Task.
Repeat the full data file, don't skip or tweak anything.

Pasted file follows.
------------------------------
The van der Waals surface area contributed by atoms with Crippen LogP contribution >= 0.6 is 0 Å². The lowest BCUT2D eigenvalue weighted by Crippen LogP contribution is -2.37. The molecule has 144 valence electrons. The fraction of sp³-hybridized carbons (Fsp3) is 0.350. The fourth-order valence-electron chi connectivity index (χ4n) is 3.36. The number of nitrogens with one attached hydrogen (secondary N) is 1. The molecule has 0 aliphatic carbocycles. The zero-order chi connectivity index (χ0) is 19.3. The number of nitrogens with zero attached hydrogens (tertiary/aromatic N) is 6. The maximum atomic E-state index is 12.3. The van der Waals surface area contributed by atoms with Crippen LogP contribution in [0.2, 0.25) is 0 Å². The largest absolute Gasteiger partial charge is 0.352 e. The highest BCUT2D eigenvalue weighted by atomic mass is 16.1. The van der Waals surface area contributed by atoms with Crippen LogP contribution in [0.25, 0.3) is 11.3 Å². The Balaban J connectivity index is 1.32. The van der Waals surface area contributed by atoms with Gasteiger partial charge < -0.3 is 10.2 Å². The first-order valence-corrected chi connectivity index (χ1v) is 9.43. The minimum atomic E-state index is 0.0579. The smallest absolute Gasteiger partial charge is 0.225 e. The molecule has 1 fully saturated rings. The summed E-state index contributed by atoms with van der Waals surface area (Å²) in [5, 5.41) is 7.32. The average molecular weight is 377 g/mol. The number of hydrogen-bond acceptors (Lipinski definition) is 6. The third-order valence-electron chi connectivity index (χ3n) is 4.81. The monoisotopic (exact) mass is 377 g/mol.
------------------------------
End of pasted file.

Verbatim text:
The van der Waals surface area contributed by atoms with Crippen LogP contribution >= 0.6 is 0 Å². The lowest BCUT2D eigenvalue weighted by Crippen LogP contribution is -2.37. The molecule has 144 valence electrons. The fraction of sp³-hybridized carbons (Fsp3) is 0.350. The fourth-order valence-electron chi connectivity index (χ4n) is 3.36. The number of nitrogens with one attached hydrogen (secondary N) is 1. The molecule has 0 aliphatic carbocycles. The zero-order chi connectivity index (χ0) is 19.3. The number of nitrogens with zero attached hydrogens (tertiary/aromatic N) is 6. The maximum atomic E-state index is 12.3. The van der Waals surface area contributed by atoms with Crippen LogP contribution in [0.2, 0.25) is 0 Å². The largest absolute Gasteiger partial charge is 0.352 e. The highest BCUT2D eigenvalue weighted by atomic mass is 16.1. The van der Waals surface area contributed by atoms with Crippen LogP contribution in [0.25, 0.3) is 11.3 Å². The Balaban J connectivity index is 1.32. The van der Waals surface area contributed by atoms with Gasteiger partial charge < -0.3 is 10.2 Å². The first-order valence-corrected chi connectivity index (χ1v) is 9.43. The minimum atomic E-state index is 0.0579. The smallest absolute Gasteiger partial charge is 0.225 e. The molecule has 1 fully saturated rings. The summed E-state index contributed by atoms with van der Waals surface area (Å²) in [5, 5.41) is 7.32. The average molecular weight is 377 g/mol. The number of hydrogen-bond acceptors (Lipinski definition) is 6. The third-order valence-electron chi connectivity index (χ3n) is 4.81. The monoisotopic (exact) mass is 377 g/mol.